Institute for War and Peace Reporting | Giving Voice, Driving Change

Kazakstan Sings a New Song

The adoption of a populist national anthem is part of a wider nation-building project.
By Gaziza Baituova
Kazakstan's new national anthem is part of a broader effort by the authorities to make people feel good about their country.



In a move timed to coincide with his inauguration for a further seven years in office, President Nursultan Nazarbaev replaced the rather lacklustre national anthem adopted after Kazakstan became independent with a popular song dating back to the Fifties.



The lyrics of the old anthem were difficult to remember, and the tune was simply lifted from the official anthem used when Kazakstan was a republic within the Soviet Union.



The new one, “My Kazakstan”, is an upbeat song that many people are already familiar with, although the president has altered some of the words to update it. Both old and new sets of words are in the Kazak language.



"My Kazakstan" seems to have been a good choice, and has been welcomed by sportsmen who will have to hear it whenever they compete abroad.



“The new anthem arouses a feeling of patriotism and responsibility in me,” said Olympic boxing champion Ermakhan Ibraimov.



“Every time that I hear it, I feel such a thrill,” said Darmen Sadvakasov, a world chess champion.



Azat Bayarlin, sculptor and member of the Kazakstan Artists’ Union, suggested the anthem change was an inspired move, “It is important, because people should be proud of their anthem and their homeland. 'My Kazakstan' is just what's needed – a song that is national, familiar and loved. To use a modern term, it’s a hit which has remained popular for decades now.”



"My Kazakstan" got its first major outing at the January 11 inauguration ceremony to mark the start of Nazarbaev’s next seven-year term in office following his election victory last month, while children across the country began the new school term by singing the new anthem.



The president made alterations to the song to include references to the centuries-old struggle to create an independent and united Kazak state, strengthened by the wealth of this vast country.



This reflects a broader project by the authorities to encourage people in Kazakstan to feel proud of their country. "Nomad", a government-funded, no-expenses-spared blockbuster that came out last year was ostensibly a historical epic, but clearly conveyed the same kind of messages about national pride and unity.



The feel-good campaign is based on some solid facts – a country which many external observers virtually wrote off after it became independent, arguing it was just too big and too ethnically diverse to develop a viable identity, has now become Central Asia's most successful state, its economy far outstripping those of its southern neighbours and untroubled by the sort of tensions that might threaten its stability.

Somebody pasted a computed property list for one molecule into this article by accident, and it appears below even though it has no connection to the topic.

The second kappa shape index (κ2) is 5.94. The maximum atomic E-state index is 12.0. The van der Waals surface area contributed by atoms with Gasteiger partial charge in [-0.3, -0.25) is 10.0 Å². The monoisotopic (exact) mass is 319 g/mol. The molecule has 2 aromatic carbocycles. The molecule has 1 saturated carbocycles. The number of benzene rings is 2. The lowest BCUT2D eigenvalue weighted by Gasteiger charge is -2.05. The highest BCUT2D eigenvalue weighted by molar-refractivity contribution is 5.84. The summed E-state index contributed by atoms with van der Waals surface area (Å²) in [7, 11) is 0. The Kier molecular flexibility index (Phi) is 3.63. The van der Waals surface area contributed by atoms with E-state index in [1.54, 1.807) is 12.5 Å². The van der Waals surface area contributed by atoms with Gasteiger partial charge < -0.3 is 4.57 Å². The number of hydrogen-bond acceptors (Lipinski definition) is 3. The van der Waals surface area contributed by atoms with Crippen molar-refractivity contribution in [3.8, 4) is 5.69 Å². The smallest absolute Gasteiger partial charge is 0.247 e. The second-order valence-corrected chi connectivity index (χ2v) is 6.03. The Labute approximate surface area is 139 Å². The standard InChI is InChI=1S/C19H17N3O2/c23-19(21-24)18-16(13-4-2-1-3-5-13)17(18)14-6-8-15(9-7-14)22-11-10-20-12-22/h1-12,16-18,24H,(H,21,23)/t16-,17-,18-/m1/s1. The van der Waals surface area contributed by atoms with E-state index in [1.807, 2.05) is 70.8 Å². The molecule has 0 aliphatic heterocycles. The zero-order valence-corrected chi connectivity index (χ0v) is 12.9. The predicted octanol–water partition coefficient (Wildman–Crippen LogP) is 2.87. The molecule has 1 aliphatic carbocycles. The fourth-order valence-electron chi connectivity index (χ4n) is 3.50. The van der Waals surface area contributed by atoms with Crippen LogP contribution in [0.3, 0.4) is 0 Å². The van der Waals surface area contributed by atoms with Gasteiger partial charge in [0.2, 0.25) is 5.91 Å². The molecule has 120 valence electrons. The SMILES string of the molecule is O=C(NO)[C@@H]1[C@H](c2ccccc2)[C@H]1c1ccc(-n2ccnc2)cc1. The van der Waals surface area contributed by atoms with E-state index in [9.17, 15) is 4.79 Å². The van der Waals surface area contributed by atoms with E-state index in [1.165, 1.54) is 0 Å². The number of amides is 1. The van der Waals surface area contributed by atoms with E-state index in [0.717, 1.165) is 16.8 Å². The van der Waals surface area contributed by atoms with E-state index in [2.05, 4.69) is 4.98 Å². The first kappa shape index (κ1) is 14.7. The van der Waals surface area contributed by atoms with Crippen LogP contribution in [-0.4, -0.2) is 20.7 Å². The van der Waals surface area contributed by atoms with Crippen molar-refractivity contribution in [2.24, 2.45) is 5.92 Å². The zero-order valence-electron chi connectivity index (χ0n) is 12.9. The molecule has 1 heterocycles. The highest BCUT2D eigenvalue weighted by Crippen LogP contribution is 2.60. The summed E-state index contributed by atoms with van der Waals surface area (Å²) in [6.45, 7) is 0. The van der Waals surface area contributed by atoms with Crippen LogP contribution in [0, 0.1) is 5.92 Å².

But as last autumn's election campaign showed, nation-building is also a way of identifying Nazarbayev with the country's success, particularly with a degree of stability unseen in the rest of Central Asia and its steady economic growth.



Some people remain unimpressed by the president’s attempt to build public support.



Bakhytkul Makimbai, deputy editor of the opposition newspaper Juma Times, which the authorities recently closed, told IWPR, “Nazarbaev only added one line to [the new] anthem, and calls himself the co-author. This is done with one goal – to immortalise his name. The people’s money shouldn't be spent on satisfying such vanity.”



The preoccupation with Kazak national themes, meanwhile, has left some members of other ethnic groups feeling rather alienated.



“It would have been politically correct to mention the other peoples who live in Kazakstan in the [new] anthem. But [now] about half the population of the country are deprived of an opportunity to identify themselves with the state for which they live and work,” said Piotr Kuzmenko, deputy head of the Slavic community group Istoki.



Kazakstan has large Russian and Ukrainian minorities, while the Kazaks only became the majority population in the mid-Nineties.



Some artists believe that however popular "My Kazakstan" may be, it lacks the necessary gravitas to make a proper national anthem.



“It's a song of the masses, a good patriotic song. But it doesn't meet the requirements for a national anthem," said Bekbolat Tleukhan, a composer.



"The only advantage is that it's a national song. Everyone knows it and everyone can sing it.”



Gaziza Baituova is an IWPR correspondent in Taraz.